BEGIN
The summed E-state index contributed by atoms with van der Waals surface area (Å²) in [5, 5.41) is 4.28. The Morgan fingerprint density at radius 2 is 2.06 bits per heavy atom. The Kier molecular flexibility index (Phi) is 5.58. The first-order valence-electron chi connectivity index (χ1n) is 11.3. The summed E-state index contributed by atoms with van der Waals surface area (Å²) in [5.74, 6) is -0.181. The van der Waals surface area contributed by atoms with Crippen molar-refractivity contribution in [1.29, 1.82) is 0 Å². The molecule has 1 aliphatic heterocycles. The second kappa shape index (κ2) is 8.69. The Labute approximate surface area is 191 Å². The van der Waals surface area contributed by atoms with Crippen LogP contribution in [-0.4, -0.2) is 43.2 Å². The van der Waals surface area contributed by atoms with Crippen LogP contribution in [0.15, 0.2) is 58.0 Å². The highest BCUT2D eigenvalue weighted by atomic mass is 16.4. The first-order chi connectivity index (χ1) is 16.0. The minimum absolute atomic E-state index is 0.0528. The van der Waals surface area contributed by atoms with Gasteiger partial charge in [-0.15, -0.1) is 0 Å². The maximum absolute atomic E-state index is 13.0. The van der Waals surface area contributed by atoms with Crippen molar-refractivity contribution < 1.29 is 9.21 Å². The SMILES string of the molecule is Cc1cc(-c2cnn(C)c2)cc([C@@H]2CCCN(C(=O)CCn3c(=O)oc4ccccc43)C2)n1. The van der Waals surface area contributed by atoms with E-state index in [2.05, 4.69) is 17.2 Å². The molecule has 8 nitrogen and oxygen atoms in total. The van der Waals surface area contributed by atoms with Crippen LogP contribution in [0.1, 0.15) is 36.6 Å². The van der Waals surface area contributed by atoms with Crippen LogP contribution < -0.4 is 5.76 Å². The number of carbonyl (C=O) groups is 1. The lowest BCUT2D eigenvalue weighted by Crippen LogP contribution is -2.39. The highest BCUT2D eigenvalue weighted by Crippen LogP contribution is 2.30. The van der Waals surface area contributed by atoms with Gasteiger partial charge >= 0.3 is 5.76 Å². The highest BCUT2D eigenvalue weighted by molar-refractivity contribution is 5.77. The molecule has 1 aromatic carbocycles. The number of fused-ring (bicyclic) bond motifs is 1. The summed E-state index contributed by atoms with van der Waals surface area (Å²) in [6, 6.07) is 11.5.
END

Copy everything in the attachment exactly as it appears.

The summed E-state index contributed by atoms with van der Waals surface area (Å²) in [5, 5.41) is 4.28. The Morgan fingerprint density at radius 2 is 2.06 bits per heavy atom. The Kier molecular flexibility index (Phi) is 5.58. The first-order valence-electron chi connectivity index (χ1n) is 11.3. The summed E-state index contributed by atoms with van der Waals surface area (Å²) in [5.74, 6) is -0.181. The van der Waals surface area contributed by atoms with Crippen molar-refractivity contribution in [1.29, 1.82) is 0 Å². The molecule has 1 aliphatic heterocycles. The second kappa shape index (κ2) is 8.69. The Labute approximate surface area is 191 Å². The van der Waals surface area contributed by atoms with Crippen LogP contribution in [-0.4, -0.2) is 43.2 Å². The van der Waals surface area contributed by atoms with Crippen LogP contribution in [0.15, 0.2) is 58.0 Å². The highest BCUT2D eigenvalue weighted by atomic mass is 16.4. The first-order chi connectivity index (χ1) is 16.0. The minimum absolute atomic E-state index is 0.0528. The van der Waals surface area contributed by atoms with Gasteiger partial charge in [-0.15, -0.1) is 0 Å². The maximum absolute atomic E-state index is 13.0. The van der Waals surface area contributed by atoms with Crippen molar-refractivity contribution < 1.29 is 9.21 Å². The SMILES string of the molecule is Cc1cc(-c2cnn(C)c2)cc([C@@H]2CCCN(C(=O)CCn3c(=O)oc4ccccc43)C2)n1. The van der Waals surface area contributed by atoms with E-state index in [2.05, 4.69) is 17.2 Å². The molecule has 8 nitrogen and oxygen atoms in total. The van der Waals surface area contributed by atoms with Crippen LogP contribution in [0.1, 0.15) is 36.6 Å². The van der Waals surface area contributed by atoms with Crippen LogP contribution < -0.4 is 5.76 Å². The number of carbonyl (C=O) groups is 1. The lowest BCUT2D eigenvalue weighted by Crippen LogP contribution is -2.39. The highest BCUT2D eigenvalue weighted by Crippen LogP contribution is 2.30. The van der Waals surface area contributed by atoms with Gasteiger partial charge >= 0.3 is 5.76 Å². The highest BCUT2D eigenvalue weighted by molar-refractivity contribution is 5.77. The molecule has 1 aromatic carbocycles. The number of fused-ring (bicyclic) bond motifs is 1. The summed E-state index contributed by atoms with van der Waals surface area (Å²) in [6, 6.07) is 11.5.